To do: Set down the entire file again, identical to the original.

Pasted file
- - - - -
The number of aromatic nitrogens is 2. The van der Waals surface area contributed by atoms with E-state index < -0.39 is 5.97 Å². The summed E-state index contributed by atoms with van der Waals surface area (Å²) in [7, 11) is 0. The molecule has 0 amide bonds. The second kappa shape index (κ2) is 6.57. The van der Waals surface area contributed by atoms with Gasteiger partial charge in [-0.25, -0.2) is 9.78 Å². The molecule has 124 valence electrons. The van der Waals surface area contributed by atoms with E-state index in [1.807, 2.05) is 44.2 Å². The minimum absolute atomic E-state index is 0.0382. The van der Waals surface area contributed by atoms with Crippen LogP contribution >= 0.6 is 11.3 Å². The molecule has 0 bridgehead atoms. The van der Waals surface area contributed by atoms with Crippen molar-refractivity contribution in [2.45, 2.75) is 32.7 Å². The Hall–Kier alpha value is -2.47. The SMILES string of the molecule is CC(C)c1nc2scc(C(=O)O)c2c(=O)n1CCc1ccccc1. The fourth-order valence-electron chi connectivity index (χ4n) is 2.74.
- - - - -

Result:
The number of aromatic nitrogens is 2. The van der Waals surface area contributed by atoms with E-state index < -0.39 is 5.97 Å². The summed E-state index contributed by atoms with van der Waals surface area (Å²) in [7, 11) is 0. The molecule has 0 amide bonds. The second kappa shape index (κ2) is 6.57. The van der Waals surface area contributed by atoms with Gasteiger partial charge in [-0.25, -0.2) is 9.78 Å². The molecule has 124 valence electrons. The van der Waals surface area contributed by atoms with E-state index in [1.807, 2.05) is 44.2 Å². The minimum absolute atomic E-state index is 0.0382. The van der Waals surface area contributed by atoms with Crippen LogP contribution >= 0.6 is 11.3 Å². The molecule has 0 bridgehead atoms. The van der Waals surface area contributed by atoms with Crippen molar-refractivity contribution in [2.45, 2.75) is 32.7 Å². The Hall–Kier alpha value is -2.47. The SMILES string of the molecule is CC(C)c1nc2scc(C(=O)O)c2c(=O)n1CCc1ccccc1. The fourth-order valence-electron chi connectivity index (χ4n) is 2.74.